Along with these groups, the available media of today helped to spread the word of the protesters and unify activists from around the world.  The Internet was the main proprietor in information sharing for the movement. The movement may not have been possible without the low-cost, quick communication and research possibilities of the Internet (Reed 2005).  The Internet allowed groups to access hundreds of corporate and government documents that were helpful in understanding and strategizing against injustices. Through hundreds of websites, listservs, and personal emails traveling almost instantaneously around the globe, people were kept informed.  Information could be translated into many languages breaking national barriers and uniting people on a global front. The Internet eliminated the need for face-to-face encounters but still kept up direct person-to-person contact.

        This new media spurred a new kind of action as well, known as the “virtual sit-in” (Reed 2005).  A group called the Electronic Hippies Collective organized this revolutionary event. This form of protest consisted of thousands of people visiting the official WTO web site. This would tie up its traffic as a traditional sit-in would. The group claimed to have mobilized more than a hundred thousand visits to the site on the first two days of the protests. This new form of virtual participation allowed people from all around the world to participate in the protests without actually being in Seattle. Another protest practice adopted with aid of the Internet was the creation of “shadow” sites (Starr 2000). These were fake websites that mimicked the design of the official WTO site with the protesters own content. Some shadow sites announced that the Seattle ministerial meeting was cancelled while others criticized the unfair policies of the WTO. This new practice was affective but often controversial since it often caused a cycle of disinformation.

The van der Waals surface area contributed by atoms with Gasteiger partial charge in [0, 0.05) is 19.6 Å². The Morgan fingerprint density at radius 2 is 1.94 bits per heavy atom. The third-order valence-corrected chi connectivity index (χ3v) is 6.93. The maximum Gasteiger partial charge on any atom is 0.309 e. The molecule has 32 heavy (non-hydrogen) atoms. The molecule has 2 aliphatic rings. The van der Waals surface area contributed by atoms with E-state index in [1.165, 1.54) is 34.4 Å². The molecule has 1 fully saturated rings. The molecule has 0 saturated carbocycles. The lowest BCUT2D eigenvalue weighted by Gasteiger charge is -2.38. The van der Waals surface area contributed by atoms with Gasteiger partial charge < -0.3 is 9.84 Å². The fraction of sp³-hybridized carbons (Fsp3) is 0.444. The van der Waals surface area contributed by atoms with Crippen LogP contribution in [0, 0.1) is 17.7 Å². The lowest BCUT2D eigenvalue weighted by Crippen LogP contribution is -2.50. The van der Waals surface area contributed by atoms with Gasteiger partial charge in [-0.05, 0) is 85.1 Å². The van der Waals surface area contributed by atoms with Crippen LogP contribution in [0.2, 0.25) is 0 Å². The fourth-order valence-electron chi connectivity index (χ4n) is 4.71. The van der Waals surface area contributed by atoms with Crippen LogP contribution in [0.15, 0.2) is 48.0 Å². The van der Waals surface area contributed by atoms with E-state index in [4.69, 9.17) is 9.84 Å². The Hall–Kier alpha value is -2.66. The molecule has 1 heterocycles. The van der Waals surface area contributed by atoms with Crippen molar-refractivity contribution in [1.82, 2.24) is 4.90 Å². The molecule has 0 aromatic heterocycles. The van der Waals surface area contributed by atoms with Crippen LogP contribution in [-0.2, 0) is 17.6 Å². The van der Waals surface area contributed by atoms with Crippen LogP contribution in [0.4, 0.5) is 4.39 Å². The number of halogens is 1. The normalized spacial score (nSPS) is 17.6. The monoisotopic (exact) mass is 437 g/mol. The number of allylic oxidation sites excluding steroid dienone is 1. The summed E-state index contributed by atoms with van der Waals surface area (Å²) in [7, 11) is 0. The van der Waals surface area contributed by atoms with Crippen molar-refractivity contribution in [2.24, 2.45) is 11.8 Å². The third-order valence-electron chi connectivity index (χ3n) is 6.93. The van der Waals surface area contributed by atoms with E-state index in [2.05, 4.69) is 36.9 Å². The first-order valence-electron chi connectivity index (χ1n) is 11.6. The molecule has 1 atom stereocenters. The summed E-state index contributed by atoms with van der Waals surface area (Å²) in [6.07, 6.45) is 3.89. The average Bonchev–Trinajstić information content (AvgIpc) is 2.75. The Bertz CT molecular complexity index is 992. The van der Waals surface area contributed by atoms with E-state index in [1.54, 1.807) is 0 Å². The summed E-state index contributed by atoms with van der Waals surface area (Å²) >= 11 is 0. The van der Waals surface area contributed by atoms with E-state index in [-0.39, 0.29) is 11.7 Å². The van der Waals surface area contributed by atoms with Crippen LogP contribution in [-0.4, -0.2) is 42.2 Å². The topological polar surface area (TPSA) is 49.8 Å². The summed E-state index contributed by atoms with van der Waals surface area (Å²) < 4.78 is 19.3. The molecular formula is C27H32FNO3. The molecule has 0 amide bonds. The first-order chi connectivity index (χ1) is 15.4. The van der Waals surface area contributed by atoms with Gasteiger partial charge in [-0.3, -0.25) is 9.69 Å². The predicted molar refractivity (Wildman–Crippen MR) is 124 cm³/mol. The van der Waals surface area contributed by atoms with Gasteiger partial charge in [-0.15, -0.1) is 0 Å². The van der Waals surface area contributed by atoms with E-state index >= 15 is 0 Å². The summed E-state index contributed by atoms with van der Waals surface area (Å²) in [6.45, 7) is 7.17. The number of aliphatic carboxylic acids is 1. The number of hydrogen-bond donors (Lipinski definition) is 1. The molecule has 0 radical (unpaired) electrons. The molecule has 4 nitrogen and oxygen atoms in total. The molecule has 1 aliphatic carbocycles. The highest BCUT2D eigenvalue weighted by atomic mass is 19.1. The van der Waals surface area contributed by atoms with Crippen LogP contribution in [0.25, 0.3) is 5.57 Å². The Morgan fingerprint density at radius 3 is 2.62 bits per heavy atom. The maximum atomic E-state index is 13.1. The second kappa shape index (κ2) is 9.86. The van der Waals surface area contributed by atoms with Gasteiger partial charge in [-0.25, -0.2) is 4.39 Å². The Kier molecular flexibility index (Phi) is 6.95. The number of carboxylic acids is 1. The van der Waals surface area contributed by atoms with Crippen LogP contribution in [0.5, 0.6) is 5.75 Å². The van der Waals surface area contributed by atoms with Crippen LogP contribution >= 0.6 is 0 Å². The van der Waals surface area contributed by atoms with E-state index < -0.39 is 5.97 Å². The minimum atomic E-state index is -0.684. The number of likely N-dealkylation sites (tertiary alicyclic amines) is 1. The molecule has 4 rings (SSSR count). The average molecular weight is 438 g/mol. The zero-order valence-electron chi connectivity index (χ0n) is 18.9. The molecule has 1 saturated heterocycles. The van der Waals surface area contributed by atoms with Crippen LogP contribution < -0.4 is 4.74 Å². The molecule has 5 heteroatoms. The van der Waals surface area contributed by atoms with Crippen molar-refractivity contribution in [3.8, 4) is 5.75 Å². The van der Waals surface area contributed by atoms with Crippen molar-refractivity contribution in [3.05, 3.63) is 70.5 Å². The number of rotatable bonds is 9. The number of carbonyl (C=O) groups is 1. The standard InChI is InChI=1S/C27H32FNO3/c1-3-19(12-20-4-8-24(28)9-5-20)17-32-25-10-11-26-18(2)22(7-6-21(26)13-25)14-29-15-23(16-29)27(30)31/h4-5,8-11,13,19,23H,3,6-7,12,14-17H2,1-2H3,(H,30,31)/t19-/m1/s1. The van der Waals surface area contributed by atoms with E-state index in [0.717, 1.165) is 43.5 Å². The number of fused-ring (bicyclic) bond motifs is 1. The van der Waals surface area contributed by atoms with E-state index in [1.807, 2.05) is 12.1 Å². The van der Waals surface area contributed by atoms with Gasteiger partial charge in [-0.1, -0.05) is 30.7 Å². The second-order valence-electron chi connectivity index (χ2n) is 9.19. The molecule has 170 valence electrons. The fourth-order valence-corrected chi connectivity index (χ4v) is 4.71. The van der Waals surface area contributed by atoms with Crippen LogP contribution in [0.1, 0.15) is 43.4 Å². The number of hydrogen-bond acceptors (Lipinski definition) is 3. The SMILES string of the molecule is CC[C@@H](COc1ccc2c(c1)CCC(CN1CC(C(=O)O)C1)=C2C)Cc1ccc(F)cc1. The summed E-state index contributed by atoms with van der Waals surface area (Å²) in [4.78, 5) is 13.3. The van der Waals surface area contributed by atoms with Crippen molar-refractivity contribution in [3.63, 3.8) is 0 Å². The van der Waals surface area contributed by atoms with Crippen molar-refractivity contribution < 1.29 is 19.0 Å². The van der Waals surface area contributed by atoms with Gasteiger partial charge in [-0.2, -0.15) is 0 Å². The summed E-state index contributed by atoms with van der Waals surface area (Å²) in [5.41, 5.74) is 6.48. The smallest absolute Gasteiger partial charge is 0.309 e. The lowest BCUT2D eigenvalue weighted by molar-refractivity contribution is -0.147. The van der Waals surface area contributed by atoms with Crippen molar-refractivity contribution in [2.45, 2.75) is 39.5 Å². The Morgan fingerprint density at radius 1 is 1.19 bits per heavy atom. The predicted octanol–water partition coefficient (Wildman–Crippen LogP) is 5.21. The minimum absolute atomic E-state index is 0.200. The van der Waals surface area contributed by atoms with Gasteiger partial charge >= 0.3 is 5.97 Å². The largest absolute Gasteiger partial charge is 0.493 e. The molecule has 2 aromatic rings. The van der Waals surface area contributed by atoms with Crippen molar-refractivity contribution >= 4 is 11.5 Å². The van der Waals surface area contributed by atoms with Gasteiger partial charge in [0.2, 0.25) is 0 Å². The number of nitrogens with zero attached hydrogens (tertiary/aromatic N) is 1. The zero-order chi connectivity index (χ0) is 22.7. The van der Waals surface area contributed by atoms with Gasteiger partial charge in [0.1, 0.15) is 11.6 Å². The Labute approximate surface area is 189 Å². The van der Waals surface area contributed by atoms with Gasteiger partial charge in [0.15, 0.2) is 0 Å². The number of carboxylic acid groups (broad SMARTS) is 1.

On the days of the protests in Seattle, new media was also useful in forms such as laptops, camcorders, and cell phones. Cell phones in particular were helpful in keeping up communication ties. When police cut off the Direct Action Network’s communication systems, the group continued to update one another via cell phones. The cell phones were essential for coordinating blockades, informing protesters of police positions, and letting protesters know when reinforcements would arrive (Reed 2005).

           Along with communication ties among protesters, a group of alternate media organizations helped to keep communication ties among the public. Independent media groups used existing media of print, photography, video, and audio as well as an interactive website where users could read, watch, and listen to stories as well as post their own (Starr 2000). The website received over one million hits during the week of the Seattle protests, more then CNN during the same time (Starr 2000). The media group, known as Indymedia, set up nine live web cams overlooking the streets of Seattle to capture protest activity. Thus these events were able to reach a worldwide audience in little time. Up to the minute reports and photos were available almost instantaneously to the public though laptop computers and palm pilots in Seattle.  A daily half-hour video was produced and given to community access TV centers. A web cast radio station, Studio X, gave live commentary and reports. Several micro-power broadcast stations were used to reach all over the world by anyone with Internet access. However, many people around the world did not have access to the Internet and computers. Thus, Indymedia used the Internet to send audio files and text files that were rebroadcast on local radio stations and printed into flyers and newsletters so everyone could be informed. The information sent around the world by these means connected activists in various nations to this movement.